Making Enemies out of Friends
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With kind permission from J.W. Smith, a major part of Chapter 14 of The World's Wasted Wealth II (Institute for Economic Democracy1, 1994) has been reproduced here. (See the beginning of this chapter2 if you have not read it.) Also, please note that I do not make any proceeds from the sale of this book in any way.
In 1951, Dr. Mohammed Mossadeq took the reins of power in Iran from the British-backed ruler. Like Vietnamese leaders who wished to copy the U.S. constitution but ended up fighting the United States for their independence, this progressive leader and most literate Iranians viewed
But European imperialists had destroyed each other's wealth in World War II battling over their empires and, unknown to Middle Eastern societies (or to the American people), U.S. foreign policy was designed to deny independence to any nation that might ally with the East. See footnote 1 For two years Mossadeq held out, while Western oil interests pulled government strings to embargo Iran's oil and deny them funds. During this time, and even with the loss of one hundred thousand jobs in the oil industry due to that embargo, there was a "slight improvement in employment, overall economic production, and balance of trade." In their effort to break the West's embargo, Iran threatened to start trading with the Soviet bloc.194
That was their fatal mistake. The fear that an independent Iran might someday join forces with their Soviet neighbor guided the West's Middle East policies. Instead of using its influence and power to break the chains of British and French colonialism by supporting the budding democracy, the United States joined hands with Britain in the 1953 covert intervention (Operation Ajax) that placed the feudal Shah back in power. Even though this was largely a British MI6 operation, the Americans, in a burst of self-congratulation, openly took credit for it.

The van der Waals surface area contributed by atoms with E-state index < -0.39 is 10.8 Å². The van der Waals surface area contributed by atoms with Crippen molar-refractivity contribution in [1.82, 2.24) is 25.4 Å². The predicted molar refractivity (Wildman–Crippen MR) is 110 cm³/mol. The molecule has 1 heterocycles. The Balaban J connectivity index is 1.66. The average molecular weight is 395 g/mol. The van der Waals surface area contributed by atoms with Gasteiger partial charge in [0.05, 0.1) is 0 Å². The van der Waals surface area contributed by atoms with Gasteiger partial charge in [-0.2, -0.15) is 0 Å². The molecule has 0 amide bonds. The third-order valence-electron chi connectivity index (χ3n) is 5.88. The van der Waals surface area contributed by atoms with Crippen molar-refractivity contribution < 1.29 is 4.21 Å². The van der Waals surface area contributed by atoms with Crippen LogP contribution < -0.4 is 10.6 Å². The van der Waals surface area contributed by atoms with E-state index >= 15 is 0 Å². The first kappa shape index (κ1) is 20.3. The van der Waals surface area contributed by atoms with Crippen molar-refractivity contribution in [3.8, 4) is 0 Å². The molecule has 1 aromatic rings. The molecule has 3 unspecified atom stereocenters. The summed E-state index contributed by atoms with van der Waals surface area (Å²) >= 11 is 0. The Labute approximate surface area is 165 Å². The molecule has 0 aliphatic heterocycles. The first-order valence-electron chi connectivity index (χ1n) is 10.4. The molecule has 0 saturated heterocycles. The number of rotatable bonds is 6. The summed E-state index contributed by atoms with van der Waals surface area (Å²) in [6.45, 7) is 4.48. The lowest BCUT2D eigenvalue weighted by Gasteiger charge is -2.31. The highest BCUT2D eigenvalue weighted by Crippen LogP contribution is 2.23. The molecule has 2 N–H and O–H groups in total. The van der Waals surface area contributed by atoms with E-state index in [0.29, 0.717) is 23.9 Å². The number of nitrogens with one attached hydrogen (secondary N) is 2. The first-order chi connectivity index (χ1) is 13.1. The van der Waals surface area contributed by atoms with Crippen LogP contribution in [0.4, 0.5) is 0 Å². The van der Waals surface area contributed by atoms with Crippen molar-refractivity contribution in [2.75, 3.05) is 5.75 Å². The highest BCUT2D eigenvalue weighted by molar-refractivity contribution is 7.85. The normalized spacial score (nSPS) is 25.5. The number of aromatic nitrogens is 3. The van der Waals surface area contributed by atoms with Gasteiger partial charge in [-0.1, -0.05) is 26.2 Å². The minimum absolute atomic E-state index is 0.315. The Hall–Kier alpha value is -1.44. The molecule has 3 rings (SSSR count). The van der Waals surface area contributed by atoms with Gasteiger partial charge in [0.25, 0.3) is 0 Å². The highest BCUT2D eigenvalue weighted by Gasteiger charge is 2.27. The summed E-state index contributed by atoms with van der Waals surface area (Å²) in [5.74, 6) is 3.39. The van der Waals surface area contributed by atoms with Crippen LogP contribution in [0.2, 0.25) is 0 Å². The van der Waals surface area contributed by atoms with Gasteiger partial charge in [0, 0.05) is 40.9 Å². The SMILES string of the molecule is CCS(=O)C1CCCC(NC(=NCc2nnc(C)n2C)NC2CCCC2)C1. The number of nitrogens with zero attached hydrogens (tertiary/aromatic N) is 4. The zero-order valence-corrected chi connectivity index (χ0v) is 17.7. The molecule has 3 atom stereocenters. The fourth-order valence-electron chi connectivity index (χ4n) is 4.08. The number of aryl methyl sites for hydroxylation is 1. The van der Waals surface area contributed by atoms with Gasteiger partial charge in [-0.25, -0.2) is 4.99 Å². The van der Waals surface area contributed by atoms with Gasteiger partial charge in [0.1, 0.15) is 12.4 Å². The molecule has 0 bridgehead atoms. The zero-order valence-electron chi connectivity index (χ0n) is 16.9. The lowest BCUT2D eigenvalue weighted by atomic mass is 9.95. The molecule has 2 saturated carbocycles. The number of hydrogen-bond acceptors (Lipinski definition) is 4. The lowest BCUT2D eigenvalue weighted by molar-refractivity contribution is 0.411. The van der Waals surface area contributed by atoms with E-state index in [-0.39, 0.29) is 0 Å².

With an immediate payment of $45 million (part of an eventual $21 billion), the over-capitalized nations then removed their economic blockade, renewed their aid, and went on to make Iran their Middle East surrogate and regional military power.205 Of course, these billions of dollars' worth of military hardware were bought with Iran's oil. That was not by chance. Later, when OPEC was formed, oil prices started rising and money started moving outside the control of the old power brokers. Just as when Iran declared its independence, the neo-mercantile monopolization was broken at this point and President Nixon's national security advisor, Henry Kissinger, recommended "massive arms sales to Middle East oil states as a way of recycling the petrodollars that were rapidly flowing out of the United States."216
Note how Iran's oil wealth was returned to the centers of capital through arms sales, both when their surrogate, the Shah, was in power and again when the Middle East was temporarily outside their control. This is a crucial aspect of the West's Middle East policies. In spite of the rhetoric of compassion and aid for the world's impoverished, we must remember how-except when allies are needed in balance of power struggles-the owners of capital have always tried to prevent the development or accumulation of competing capital. See footnote 2
The oil money in the Middle East had to be soaked up and returned to the old centers of capital or it would have become another center of capital that could build industry and take over resources and markets.227 As oil sources are limited, the over-capitalized world did not have the option of excluding the entire Middle East from world markets as they had done with Iran and are now (1991-1993) doing with Iraq. If used for both fuel and raw material, the industrial nations' refineries and chemical complexes could never compete with the cheap oil in the Middle East. The developed world was in the position identical to that of the Free Cities of Europe a thousand years ago. If permitted capital, the comparative advantage of the Middle East's raw material and fuel (free flowing oil) would eliminate the current centers of capital as manufacturers (in this case refiners) and marketers of the finished products.